From the Collections: A small book notes a big story

May 4, 2020

Photo of Christian Scientist Association notebook, LSC025 02.15.02.

In 1875, nine students of Mary Baker Eddy formed an unofficial organization. They were some of the first people to take her class in practicing Christian Science. They recorded their names in a small notebook, now housed in our collections, where they also kept track of paid dues.

On July 4, 1876—a date marking the centennial celebration of the United States—Eddy formalized this organization as the Christian Scientist Association (CSA).1 By the time of its dissolution some 14 years later, the CSA had established a lasting influence in the organization and administration of the Christian Science movement, helping to create the first church body, the first Christian Science Reading Room in Boston, and the precursor to The Christian Science Publishing Society.

Eddy had begun regularly teaching students in 1870, two years before starting work on the textbook of Christian Science, which she called Science and Health.2 In this period, the growth of Christian Science depended largely on individual connections; it took place without an administrative foundation or formal church organization. While foremost an organization of Eddy’s students, the CSA undertook other responsibilities. Most significantly, at a meeting held on April 12, 1879, at Eddy’s house in Lynn, Massachusetts, CSA members voted to organize the first Christian Science church.3 That August it was granted a charter as Church of Christ (Scientist) by the Commonwealth of Massachusetts.4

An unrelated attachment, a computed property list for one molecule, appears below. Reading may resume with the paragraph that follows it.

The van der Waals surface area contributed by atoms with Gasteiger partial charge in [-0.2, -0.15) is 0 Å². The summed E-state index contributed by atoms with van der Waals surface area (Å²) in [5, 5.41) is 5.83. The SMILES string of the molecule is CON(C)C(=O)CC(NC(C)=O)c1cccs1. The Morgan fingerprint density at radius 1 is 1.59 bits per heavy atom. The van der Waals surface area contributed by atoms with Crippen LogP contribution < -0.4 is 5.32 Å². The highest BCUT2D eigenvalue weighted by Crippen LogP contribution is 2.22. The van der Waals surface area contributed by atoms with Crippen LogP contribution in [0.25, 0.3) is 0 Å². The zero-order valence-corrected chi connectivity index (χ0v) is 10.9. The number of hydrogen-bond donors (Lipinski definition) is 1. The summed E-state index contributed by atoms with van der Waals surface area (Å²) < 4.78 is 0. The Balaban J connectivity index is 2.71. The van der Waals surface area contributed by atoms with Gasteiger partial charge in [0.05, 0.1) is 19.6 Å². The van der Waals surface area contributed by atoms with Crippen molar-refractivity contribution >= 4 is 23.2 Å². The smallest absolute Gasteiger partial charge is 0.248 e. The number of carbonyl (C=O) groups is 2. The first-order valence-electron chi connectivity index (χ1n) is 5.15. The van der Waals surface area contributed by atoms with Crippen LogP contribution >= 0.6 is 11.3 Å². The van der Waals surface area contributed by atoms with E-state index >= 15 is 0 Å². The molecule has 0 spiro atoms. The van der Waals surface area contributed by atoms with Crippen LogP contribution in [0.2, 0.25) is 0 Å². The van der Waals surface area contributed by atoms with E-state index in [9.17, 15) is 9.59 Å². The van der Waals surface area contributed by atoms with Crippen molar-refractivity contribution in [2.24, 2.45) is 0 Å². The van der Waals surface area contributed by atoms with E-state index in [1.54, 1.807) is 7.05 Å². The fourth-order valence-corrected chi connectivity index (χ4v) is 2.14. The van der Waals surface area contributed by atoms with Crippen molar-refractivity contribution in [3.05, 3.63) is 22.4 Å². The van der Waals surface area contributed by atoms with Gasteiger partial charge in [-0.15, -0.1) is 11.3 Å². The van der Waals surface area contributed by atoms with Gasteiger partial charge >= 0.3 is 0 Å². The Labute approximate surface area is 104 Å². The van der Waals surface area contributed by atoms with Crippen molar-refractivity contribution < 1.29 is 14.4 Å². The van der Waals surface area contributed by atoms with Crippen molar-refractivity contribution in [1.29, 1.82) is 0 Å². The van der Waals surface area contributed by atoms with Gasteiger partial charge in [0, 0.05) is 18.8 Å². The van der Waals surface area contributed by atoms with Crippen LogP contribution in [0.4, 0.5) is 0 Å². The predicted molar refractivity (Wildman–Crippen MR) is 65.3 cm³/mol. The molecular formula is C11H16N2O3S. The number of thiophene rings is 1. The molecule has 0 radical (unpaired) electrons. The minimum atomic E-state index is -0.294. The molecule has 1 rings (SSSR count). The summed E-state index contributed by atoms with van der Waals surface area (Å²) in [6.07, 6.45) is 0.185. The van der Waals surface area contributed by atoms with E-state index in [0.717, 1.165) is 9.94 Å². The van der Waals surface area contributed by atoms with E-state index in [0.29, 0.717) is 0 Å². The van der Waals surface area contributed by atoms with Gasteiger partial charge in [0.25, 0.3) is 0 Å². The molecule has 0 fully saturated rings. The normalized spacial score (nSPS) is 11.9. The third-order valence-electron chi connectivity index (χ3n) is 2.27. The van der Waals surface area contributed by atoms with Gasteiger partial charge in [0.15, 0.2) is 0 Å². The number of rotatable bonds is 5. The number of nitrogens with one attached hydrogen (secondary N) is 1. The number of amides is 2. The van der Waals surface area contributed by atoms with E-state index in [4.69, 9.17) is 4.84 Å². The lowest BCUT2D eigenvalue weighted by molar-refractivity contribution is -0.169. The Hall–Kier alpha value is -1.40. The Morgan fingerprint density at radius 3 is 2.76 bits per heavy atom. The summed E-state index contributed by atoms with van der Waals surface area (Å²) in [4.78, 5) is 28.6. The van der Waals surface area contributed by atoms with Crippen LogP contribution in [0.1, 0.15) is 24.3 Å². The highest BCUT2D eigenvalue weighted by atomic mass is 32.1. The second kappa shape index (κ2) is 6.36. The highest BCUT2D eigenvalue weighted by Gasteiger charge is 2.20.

Throughout the 1880s the CSA continued to support the growth of Christian Science, in large part by helping to establish its foundation in publishing. Members also responded to increasing public awareness of Eddy and the new religion she had introduced.

On January 31, 1883, the CSA established the precursor to The Christian Science Publishing Society (CSPS), called the Christian Scientists’ Publishing Company.5 While Eddy retained oversight, the CSA’s role in establishing bodies like this one gives us a good example of how a variety of people helped contribute to the growth of Christian Science.

Another responsibility that fell under the purview of the CSA was the operation of a Christian Science Reading Room. It was housed in rooms 209 and 210 of the Hotel Boylston, then located on the corner of Boylston and Tremont Streets in Boston’s Theater District.6 Like the Christian Science Reading Rooms of today, this was a public-facing venture that sold Eddy’s writings and other Christian Science publications, answered the questions of the surrounding community, and provided a space for reading.7

Rent receipt

For the first two years of the Christian Science Reading Room’s